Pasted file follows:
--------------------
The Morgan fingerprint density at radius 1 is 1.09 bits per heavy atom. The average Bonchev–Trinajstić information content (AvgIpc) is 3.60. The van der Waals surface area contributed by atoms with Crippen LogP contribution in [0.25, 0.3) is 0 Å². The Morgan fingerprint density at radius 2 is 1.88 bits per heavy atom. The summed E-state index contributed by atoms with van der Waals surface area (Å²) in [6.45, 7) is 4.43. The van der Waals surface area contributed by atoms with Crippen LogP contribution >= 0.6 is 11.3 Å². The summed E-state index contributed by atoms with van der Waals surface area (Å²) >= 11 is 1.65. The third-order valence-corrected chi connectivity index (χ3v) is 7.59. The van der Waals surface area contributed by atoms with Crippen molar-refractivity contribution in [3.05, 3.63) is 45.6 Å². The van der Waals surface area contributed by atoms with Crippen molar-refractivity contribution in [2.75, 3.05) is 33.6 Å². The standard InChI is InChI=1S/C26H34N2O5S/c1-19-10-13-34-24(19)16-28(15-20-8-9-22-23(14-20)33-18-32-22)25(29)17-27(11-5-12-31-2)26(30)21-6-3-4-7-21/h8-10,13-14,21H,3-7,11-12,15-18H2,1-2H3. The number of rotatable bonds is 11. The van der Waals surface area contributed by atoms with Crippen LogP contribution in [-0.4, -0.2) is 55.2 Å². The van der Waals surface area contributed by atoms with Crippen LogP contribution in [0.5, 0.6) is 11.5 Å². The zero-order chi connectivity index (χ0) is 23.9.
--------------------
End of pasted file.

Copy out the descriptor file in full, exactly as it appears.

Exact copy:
The Morgan fingerprint density at radius 1 is 1.09 bits per heavy atom. The average Bonchev–Trinajstić information content (AvgIpc) is 3.60. The van der Waals surface area contributed by atoms with Crippen LogP contribution in [0.25, 0.3) is 0 Å². The Morgan fingerprint density at radius 2 is 1.88 bits per heavy atom. The summed E-state index contributed by atoms with van der Waals surface area (Å²) in [6.45, 7) is 4.43. The van der Waals surface area contributed by atoms with Crippen LogP contribution >= 0.6 is 11.3 Å². The summed E-state index contributed by atoms with van der Waals surface area (Å²) >= 11 is 1.65. The third-order valence-corrected chi connectivity index (χ3v) is 7.59. The van der Waals surface area contributed by atoms with Crippen molar-refractivity contribution in [3.05, 3.63) is 45.6 Å². The van der Waals surface area contributed by atoms with Crippen molar-refractivity contribution in [2.75, 3.05) is 33.6 Å². The standard InChI is InChI=1S/C26H34N2O5S/c1-19-10-13-34-24(19)16-28(15-20-8-9-22-23(14-20)33-18-32-22)25(29)17-27(11-5-12-31-2)26(30)21-6-3-4-7-21/h8-10,13-14,21H,3-7,11-12,15-18H2,1-2H3. The number of rotatable bonds is 11. The van der Waals surface area contributed by atoms with Crippen LogP contribution in [-0.4, -0.2) is 55.2 Å². The van der Waals surface area contributed by atoms with Crippen LogP contribution in [0.5, 0.6) is 11.5 Å². The zero-order chi connectivity index (χ0) is 23.9.